Refuge on the range

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Christian McPhate/DRC
Buffalo roam on the range at Meritt Bois D’ Arc Buffalo Ranch north of Denton.
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Nonprofit on ranch aims to heal those in need

It was the same dream every night. She was standing at one end of an arena inside the center of a large barn, watching children as some of them rode horses and others groomed them. She watched for several minutes before making her way outside, where she saw three buildings in a U-shape around the barn.

One of the buildings was a wooden-frame schoolhouse converted into a day care where children played and learned. Another building was an old-time courthouse that acted as a vocational school for people trying to rebuild their lives. The whole setup looked like an Old West town but offered modern amenities.

Julia Jacobs believes this recurring dream was sent by God, and she set out to follow his message by founding Remember When Ranch, a family-organized, faith-driven nonprofit to provide services and implement programs using equine therapy for the entire community, with a special emphasis on reaching at-risk children and youths.

“I think [the horses] are the vessels God uses, angels with horse hairs,” Jacobs said.

Remember When Ranch is located at Meritt Bois D’ Arc Buffalo Ranch, just a few miles north of Denton. Jacobs works as the ranch manager and takes care of animals.

Bob and Jackie Meritt bought the ranch in 1996 but didn’t start raising buffalo until 2006 when they received Curly, a 2,600-pound bull whose lineage can be traced back to the 700 buffalo that survived Lt. Col. George Armstrong Custer’s slaughter.

They had to build a special fence for the buffalo, which cost $20,000, because they didn’t want their new animals to come in contact with “Texas cowboys because they like to chase cattle,” said Bob Meritt, “which can kill them.”

After acquiring more buffalo, they decided to convert two pastures into prairie land with the help of botanist Ben Tyler and offer education programs about the buffalo for youths in the county.

They met Jacobs in 2006, found out about her idea to start a nonprofit organization and thought it would be a perfect fit for what they have planned for their ranch: to offer a place of “redemption, restoration and a refuge” for broken people.

“[It will be] a light on a hill,” said Jackie Meritt, “and create an atmosphere of love.”

Horse therapy

Jacobs came up with the idea to use equine-facilitated therapy after dealing with mental illness, drug addiction, alcoholism, child abuse and incarceration in her family. She also lost her daughter last year. Misty Lowder of Denton went missing in May 2013, and Denton police and the Texas Rangers haven’t been able to locate a body or make an arrest in the crime.

Jacobs found comfort in her faith and with the horses on the ranches where she worked.

She began researching therapeutic horsemanship and found a mentor in Kim Meeder of Crystal Peaks Youth Ranch in Oregon, a place where broken children can find hope with the help of horses.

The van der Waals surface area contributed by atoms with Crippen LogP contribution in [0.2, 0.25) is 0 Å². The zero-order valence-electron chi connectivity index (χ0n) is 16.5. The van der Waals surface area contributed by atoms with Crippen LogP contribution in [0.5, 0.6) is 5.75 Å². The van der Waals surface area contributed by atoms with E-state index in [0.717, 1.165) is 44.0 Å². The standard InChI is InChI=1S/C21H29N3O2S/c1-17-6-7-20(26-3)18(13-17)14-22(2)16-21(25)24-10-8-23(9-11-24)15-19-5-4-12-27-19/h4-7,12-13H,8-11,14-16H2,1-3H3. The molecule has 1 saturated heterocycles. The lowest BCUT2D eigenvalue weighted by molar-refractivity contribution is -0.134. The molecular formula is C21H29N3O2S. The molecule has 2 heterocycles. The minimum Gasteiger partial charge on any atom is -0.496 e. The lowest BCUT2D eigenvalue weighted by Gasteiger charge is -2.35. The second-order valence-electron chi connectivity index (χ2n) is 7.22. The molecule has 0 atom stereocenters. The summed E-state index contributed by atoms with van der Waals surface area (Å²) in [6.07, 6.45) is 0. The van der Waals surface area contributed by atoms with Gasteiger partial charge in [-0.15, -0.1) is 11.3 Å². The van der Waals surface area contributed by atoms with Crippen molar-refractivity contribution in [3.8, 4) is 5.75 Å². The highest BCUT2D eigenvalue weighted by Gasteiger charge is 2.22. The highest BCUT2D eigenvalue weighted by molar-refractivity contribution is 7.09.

Meeder shared a story of a young boy who was so severely beaten between the ages of 2 and 5 by his father that he couldn’t talk. Child Protective Services had called and asked if they could bring the boy to her ranch. His teeth had been broken, and his father would take “pop shots” at him with a gun, so he wouldn’t respond to therapists.

Meeder let the boy spend each day grooming a horse, which slowly built a bond between him and the animal. By the end of the third week, the boy looked up at her and said, “Can I please ride him?”

Equine-facilitated psychotherapy and equine-facilitated learning are fairly new disciplines. The idea that horses would be helpful healing people struggling with mental health issues was developed because horses are extremely sensitive to its rider’s emotions, according to the Professional Association of Therapeutic Horsemanship International website.

“The horse acts as a large biofeedback machine, providing the client and the therapist with information regarding the client’s moods and changes within those moods,” according to the website. “If a client arrives anxious the horse will act and respond one way. If the client is able to reduce his or her anxiety, the horse’s behaviors will also change. This provides a plethora of information and skill building opportunities for both the client and the therapist.”

The future

Jacobs plans to start a mentoring program, vocational education and community outreach programs as well as incorporating education information about the buffalo located on the property.

But first she must build a new barn to host the therapeutic program.

On Sept. 21, Jacobs and the Meritts held a fundraiser for the therapeutic horse program that would also house the “Curly Bill Horse Hotel.” A couple hundred people showed up to listen to guest speakers, musicians and a sermon. They cooked food and enjoyed the day on the ranch with a herd of 15 woodland buffalo watching the attendees watch them.

The event raised about $2,500, but they need more sponsorship — possibly corporate — to help make their shared dream a reality. They plan to hold another event on Nov. 2 to celebrate National Bison Day, which takes place the day before.

For more information, call 940-448-0797 or visit

CHRISTIAN McPHATE can be reached at 940-566-6878 and on Twitter at @writerontheedge.

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